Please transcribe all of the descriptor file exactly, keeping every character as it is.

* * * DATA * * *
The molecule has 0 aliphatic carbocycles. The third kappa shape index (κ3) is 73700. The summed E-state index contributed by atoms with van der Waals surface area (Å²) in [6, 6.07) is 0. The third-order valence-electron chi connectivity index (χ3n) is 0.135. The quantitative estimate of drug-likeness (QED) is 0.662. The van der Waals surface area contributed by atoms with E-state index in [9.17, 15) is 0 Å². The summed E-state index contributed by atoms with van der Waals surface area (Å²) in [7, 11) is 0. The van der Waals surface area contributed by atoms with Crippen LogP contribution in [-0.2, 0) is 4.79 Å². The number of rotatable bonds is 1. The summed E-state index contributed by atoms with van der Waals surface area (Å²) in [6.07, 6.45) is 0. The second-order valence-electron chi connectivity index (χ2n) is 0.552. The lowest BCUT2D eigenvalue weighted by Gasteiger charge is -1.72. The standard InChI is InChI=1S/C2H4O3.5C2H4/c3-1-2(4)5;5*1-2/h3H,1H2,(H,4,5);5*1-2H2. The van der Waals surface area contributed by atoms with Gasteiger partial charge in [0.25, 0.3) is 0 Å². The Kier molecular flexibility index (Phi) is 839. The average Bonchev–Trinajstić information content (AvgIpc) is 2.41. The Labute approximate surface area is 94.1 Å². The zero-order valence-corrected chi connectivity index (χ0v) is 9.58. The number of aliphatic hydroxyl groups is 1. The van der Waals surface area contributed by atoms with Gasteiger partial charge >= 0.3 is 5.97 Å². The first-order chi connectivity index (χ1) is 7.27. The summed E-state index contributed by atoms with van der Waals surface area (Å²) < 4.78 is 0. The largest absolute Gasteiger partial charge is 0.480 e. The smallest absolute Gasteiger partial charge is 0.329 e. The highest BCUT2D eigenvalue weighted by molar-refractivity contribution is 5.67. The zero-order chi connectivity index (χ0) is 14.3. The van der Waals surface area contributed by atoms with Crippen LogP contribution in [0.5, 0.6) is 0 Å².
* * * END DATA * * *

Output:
The molecule has 0 aliphatic carbocycles. The third kappa shape index (κ3) is 73700. The summed E-state index contributed by atoms with van der Waals surface area (Å²) in [6, 6.07) is 0. The third-order valence-electron chi connectivity index (χ3n) is 0.135. The quantitative estimate of drug-likeness (QED) is 0.662. The van der Waals surface area contributed by atoms with E-state index in [9.17, 15) is 0 Å². The summed E-state index contributed by atoms with van der Waals surface area (Å²) in [7, 11) is 0. The van der Waals surface area contributed by atoms with Crippen LogP contribution in [-0.2, 0) is 4.79 Å². The number of rotatable bonds is 1. The summed E-state index contributed by atoms with van der Waals surface area (Å²) in [6.07, 6.45) is 0. The second-order valence-electron chi connectivity index (χ2n) is 0.552. The lowest BCUT2D eigenvalue weighted by Gasteiger charge is -1.72. The standard InChI is InChI=1S/C2H4O3.5C2H4/c3-1-2(4)5;5*1-2/h3H,1H2,(H,4,5);5*1-2H2. The van der Waals surface area contributed by atoms with Gasteiger partial charge in [0.25, 0.3) is 0 Å². The Kier molecular flexibility index (Phi) is 839. The average Bonchev–Trinajstić information content (AvgIpc) is 2.41. The Labute approximate surface area is 94.1 Å². The zero-order valence-corrected chi connectivity index (χ0v) is 9.58. The number of aliphatic hydroxyl groups is 1. The van der Waals surface area contributed by atoms with Gasteiger partial charge >= 0.3 is 5.97 Å². The first-order chi connectivity index (χ1) is 7.27. The summed E-state index contributed by atoms with van der Waals surface area (Å²) < 4.78 is 0. The largest absolute Gasteiger partial charge is 0.480 e. The smallest absolute Gasteiger partial charge is 0.329 e. The highest BCUT2D eigenvalue weighted by molar-refractivity contribution is 5.67. The zero-order chi connectivity index (χ0) is 14.3. The van der Waals surface area contributed by atoms with Crippen LogP contribution in [0.5, 0.6) is 0 Å².